The active flow of trade between different countries currently contributes to the expansion of the range of a number of species of terrestrial molluscs and the appearance of alien species in native mollusc faunas. The penetration of species beyond their natural range is associated with both climate change and the unintentional import of individuals together with seedlings, soil and agricultural products (Zemoglyadchuk 2020). The discovery of a new population of the invasive land snail Monacha cartusiana (O. F. Müller, 1774) in the territory of Belarus is reported here; its identity is confirmed by dissection, and it is discussed in relation to other populations in Belarus and the means of dispersal.


Material was collected in Khoyniki city (51°54′54.1″N, 30°00′38.2″E). Eight living specimens of M. cartusiana was found here on 29.07.2023 (Fig. 1). Snails were found on plant stems by the side of a dirt motor road (Fig. 2). The snails were drowned in water, then fixed in 75% ethanol and have been deposited in the author’s private collection.

Fig. 1

Invasive land snail Monacha cartusiana from Khoyniki city: living snails collected 29.07.2023
Fig. 2

The habitat of a local population of Monacha cartusiana in Khoyniki city

The identification of collected material was confirmed by dissection of the reproductive system. The determination of species was carried out using the articles of Hausdorf (2000), Pieńkowska et al. (2015), Gural-Sverlova & Gural (2022, 2023). The main differentiating feature is the presence of a lateral sac (sac-like diverticulum) on the vagina in M. cartusiana. M. claustralis (Rossmässler, 1834), which is a conchological twin of M. cartusiana, does not have such a sac and the vagina has a more elongated and slender shape. As an additional identifying feature, the internal structure of the atrium can be used. According to Pieńkowska et al. (2015), the atrium is “internally rather smooth or with thin, low pleats in M. cartusiana vs a sort of wide, spongy, slightly raised pleat separating penis from vaginal appendix in M. claustralis. The use of this additional feature is particularly useful during the identification of M. cartusiana specimens that have an atypically long and slender vagina with a slight, sometimes poorly visible lateral sac (Gural-Sverlova & Gural 2022, 2023).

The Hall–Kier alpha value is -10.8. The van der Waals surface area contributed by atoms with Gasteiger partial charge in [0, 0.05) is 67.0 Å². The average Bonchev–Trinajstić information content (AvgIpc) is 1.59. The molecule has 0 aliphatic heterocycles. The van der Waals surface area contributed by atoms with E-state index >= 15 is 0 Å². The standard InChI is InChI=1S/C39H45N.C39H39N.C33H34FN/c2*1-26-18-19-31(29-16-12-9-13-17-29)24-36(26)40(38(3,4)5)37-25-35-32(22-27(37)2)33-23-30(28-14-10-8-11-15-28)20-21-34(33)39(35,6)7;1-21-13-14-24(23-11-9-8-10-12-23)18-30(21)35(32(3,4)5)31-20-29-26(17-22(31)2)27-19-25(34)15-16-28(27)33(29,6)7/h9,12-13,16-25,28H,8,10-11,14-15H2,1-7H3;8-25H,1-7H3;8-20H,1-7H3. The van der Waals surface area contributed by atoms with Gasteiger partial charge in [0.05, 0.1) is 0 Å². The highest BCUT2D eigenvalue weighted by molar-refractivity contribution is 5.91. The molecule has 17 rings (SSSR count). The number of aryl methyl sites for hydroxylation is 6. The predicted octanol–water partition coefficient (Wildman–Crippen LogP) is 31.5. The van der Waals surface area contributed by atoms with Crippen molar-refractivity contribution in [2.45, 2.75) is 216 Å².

The map (Fig. 3), shows the positions of the new record and those previously published: the first discovery of the species in Brest city, and later records submitted via an online database iNaturalist

Fig. 3

A map of distribution of Monacha cf. cartusiana in the territory of Belarus. Designations (1–4) are given in the text (Material and methods)
  1. Brest city, Brest region (Zemoglyadchuk 2020);

  2. Kobryn city, Kobryn district, Brest region, 52°12′42.6″N, 24°23′33.9″E, 19.07.2020 (iNaturalist 53604613), 52°12′36.2″N, 24°23′22.8″E, 19.07.2020 (iNaturalist 53603206);

  3. Galeva village, Pinsk district, Brest region, 52°09′30.0″N, 26°05′35.9″E, 21.07.2020 (iNaturalist 53859290);

  4. Khoyniki city, Khoyniki district, Gomel region, 51°54′54.1″N, 30°00′38.2″E, 29.07.2023 (original data).

However, it is worth noting that the identification of specimens recorded previous to this study was not confirmed by examining the genitalia.


Specimens of M. cartusiana collected in Khoyniki city are characterized by a low-cuboid, white or grayish, thin-walled, translucent shell, whose height is 7–9 mm, width 11–12.5 mm (Fig. 4). Aperture is wide, with a thin lip and slightly reflexed brown and red edges, half-covered at the columellar margin. The umbilicus is narrow, its width is about 1/15 of the width of the shell, which is conical, its height slightly larger than the height of the mouth. The shell has 5–6 whorls, the upper part of the last one is 1.5–2 times wider than that of the penultimate one. On the last whorl there are usually weak, not always noticeable dents.

Fig. 4

Shells of Monacha cartusiana from Khoyniki city. Scale bar 4 mm